Items were scored on a five-point scale from 1 (never or no one) to 5 (always or everyone). The higher the score the greater the unsupportive social interactions. A summary score consisting of the mean of the individual items was created.
Phase II: evaluation of instrument
MHS is a large health maintenance organization that insures almost 25% of the Israeli population. Two random samples from the MHS diabetic registrar were extracted, one for Jews and one for Arabs. The diabetes registrar is described elsewhere and includes information regarding patients diagnosed with mainly, but not only, type 2 diabetes.4,20 Telephone interviews were conducted in Hebrew, Russian, and Arabic by trained interviewers from these communities speaking the corresponding languages. The questionnaires were translated into Russian and Arabic and back translated into Hebrew to verify that the meaning of the questions was identical in all the languages. The USIS at this stage included 20 items. The sample included 2,000 diabetics; of them, 181 could not be interviewed (wrong number, hospitalized, abroad, or passed away) and were deleted from the sample, and 1,055 would not participate, stopped the interview in the middle, or could not be reached after six attempts to get them on the phone. A total of 764 questionnaires were analyzed. The response rate was 42%.
Age was assessed as a continuous variable by asking the respondents to report their age. The respondents were asked to self-define their ethnicity as Arab or Jewish, and those immigrating to Israel after 1990 from the former Soviet Union were defined as fSU immigrants. In addition, respondents reported their level of religiosity on a three-level scale and employment status (being employed versus not being employed). Education was assessed by reporting if the respondent had finished high school with a diploma and had higher education, or had 12 years of schooling or less. Income was assessed by asking respondents to report their income compared to the average net income (12,000 NIS) in Israel on a three-level scale: lower than average, average, and higher than average. Respondents were also asked if they were single or lived with a partner.
Social support and social network variables
Social support was measured with six items,21 four depicting emotional support, for example, “to what extent do you have someone to talk to openly about yourself?”, and two depicting functional support, for example, “to what extent do you have someone to take you to the doctor if need be?” A Likert scale was available with five levels, from 1 (not at all) to 5 (very much). Higher scores represented higher social support. Cronbach’s alpha was 0.84. A mean score was calculated for each respondent.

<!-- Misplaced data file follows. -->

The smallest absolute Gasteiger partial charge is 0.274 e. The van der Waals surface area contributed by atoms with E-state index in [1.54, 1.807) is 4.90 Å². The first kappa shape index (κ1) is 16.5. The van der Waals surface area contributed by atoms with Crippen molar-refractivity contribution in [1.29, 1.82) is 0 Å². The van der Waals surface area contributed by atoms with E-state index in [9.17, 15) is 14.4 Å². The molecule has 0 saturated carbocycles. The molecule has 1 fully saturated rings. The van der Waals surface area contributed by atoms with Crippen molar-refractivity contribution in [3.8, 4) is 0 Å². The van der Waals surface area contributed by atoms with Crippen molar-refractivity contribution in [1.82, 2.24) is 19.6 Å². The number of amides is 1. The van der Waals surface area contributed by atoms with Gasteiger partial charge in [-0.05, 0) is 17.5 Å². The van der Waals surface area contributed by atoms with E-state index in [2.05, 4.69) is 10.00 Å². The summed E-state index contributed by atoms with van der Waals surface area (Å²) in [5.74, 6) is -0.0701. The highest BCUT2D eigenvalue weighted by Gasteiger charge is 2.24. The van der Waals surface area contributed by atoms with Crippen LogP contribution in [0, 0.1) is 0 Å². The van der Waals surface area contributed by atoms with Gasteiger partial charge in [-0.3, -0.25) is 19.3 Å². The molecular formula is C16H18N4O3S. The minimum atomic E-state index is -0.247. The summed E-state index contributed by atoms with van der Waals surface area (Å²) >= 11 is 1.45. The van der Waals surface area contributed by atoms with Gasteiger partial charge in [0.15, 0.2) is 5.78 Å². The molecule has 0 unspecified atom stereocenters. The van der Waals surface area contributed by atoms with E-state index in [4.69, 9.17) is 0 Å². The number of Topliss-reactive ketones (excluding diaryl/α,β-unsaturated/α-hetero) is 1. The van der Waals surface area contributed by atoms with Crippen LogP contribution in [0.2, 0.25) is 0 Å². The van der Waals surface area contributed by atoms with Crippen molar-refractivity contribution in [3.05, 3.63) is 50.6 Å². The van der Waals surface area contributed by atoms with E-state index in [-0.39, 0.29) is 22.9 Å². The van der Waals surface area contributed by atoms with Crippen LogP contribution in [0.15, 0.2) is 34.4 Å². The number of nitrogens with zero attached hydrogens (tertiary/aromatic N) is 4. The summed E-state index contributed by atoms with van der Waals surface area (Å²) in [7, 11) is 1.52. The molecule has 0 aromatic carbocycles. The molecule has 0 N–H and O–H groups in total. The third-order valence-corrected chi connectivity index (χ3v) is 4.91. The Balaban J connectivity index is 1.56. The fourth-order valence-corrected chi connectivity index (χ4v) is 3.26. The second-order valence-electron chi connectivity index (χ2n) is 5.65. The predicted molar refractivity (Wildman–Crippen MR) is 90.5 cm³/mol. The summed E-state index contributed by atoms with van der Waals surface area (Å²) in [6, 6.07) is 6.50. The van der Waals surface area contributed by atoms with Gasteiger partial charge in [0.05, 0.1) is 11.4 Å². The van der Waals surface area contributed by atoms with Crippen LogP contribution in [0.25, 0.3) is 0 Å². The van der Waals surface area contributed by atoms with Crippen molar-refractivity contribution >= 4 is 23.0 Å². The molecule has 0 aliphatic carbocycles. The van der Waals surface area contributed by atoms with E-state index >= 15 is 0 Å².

Four social network variables measured the frequency respondents reported for meeting friends and family, talking on the phone, and entertaining. Eight levels of responses were available, from “every day or nearly every day” (1) to “not at all” (8). If the respondent had no family, he could give a “not relevant” answer; however, only around ten respondents said they had no family to visit or that could visit them. Higher scores represented lower frequency of social networks.
Health measures and health behaviors
Respondents were asked to report how they evaluate their health in general on a scale from 1 to 5, where 5 presented poor health. In addition, they were asked at what frequency do they feel physically bad, from never (1) to always (5), and if they are satisfied with their diabetes management, from very satisfied (1) to very unsatisfied (5).
Respondents were also asked if the doctor had ever told them they had complications from diabetes (yes/no answer) and did they faint or feel they were going to faint during the last year (yes/no answer). Respondents were asked if they currently smoke and if they regularly perform physical activity for at least 30 minutes three times a week.
Analyses were performed with SPSS V21 and SAS 9.3. Data-reduction techniques were employed to construct a parsimonious USIS. An exploratory factor analysis (principal component analysis with varimax rotation) was used to calculate the variance of the factor loadings and identify subscales. We used the Kaiser–Guttman criterion (eigenvalues >2.0) to decide that two factors were adequate. The first factor had an eigenvalue of 5.47 and the second factor had an eigenvalue of 2.11. In the exploratory factor analysis, five factors had eigenvalues above 1.0; however, items from the third and fourth factors were also included in the first factor and items from the fifth factor were included in the second factor.